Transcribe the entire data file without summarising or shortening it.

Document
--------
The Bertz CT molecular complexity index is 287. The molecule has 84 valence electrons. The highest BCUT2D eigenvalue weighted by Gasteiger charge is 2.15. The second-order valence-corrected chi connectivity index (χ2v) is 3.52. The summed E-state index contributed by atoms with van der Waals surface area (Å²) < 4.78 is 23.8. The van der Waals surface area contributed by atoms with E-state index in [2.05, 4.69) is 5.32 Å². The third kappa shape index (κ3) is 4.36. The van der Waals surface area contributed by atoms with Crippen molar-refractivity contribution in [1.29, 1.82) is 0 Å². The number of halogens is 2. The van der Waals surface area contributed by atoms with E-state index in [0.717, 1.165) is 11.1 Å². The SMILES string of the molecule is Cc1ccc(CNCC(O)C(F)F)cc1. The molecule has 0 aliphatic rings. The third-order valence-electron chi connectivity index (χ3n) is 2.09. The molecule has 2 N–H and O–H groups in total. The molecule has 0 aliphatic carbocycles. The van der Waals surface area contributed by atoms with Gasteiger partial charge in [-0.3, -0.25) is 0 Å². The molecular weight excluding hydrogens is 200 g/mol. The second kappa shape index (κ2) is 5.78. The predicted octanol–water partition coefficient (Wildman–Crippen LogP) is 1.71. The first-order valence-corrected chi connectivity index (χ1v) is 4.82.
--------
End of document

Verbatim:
The Bertz CT molecular complexity index is 287. The molecule has 84 valence electrons. The highest BCUT2D eigenvalue weighted by Gasteiger charge is 2.15. The second-order valence-corrected chi connectivity index (χ2v) is 3.52. The summed E-state index contributed by atoms with van der Waals surface area (Å²) < 4.78 is 23.8. The van der Waals surface area contributed by atoms with E-state index in [2.05, 4.69) is 5.32 Å². The third kappa shape index (κ3) is 4.36. The van der Waals surface area contributed by atoms with Crippen molar-refractivity contribution in [1.29, 1.82) is 0 Å². The number of halogens is 2. The van der Waals surface area contributed by atoms with E-state index in [0.717, 1.165) is 11.1 Å². The SMILES string of the molecule is Cc1ccc(CNCC(O)C(F)F)cc1. The molecule has 0 aliphatic rings. The third-order valence-electron chi connectivity index (χ3n) is 2.09. The molecule has 2 N–H and O–H groups in total. The molecule has 0 aliphatic carbocycles. The van der Waals surface area contributed by atoms with Gasteiger partial charge in [-0.3, -0.25) is 0 Å². The molecular weight excluding hydrogens is 200 g/mol. The second kappa shape index (κ2) is 5.78. The predicted octanol–water partition coefficient (Wildman–Crippen LogP) is 1.71. The first-order valence-corrected chi connectivity index (χ1v) is 4.82.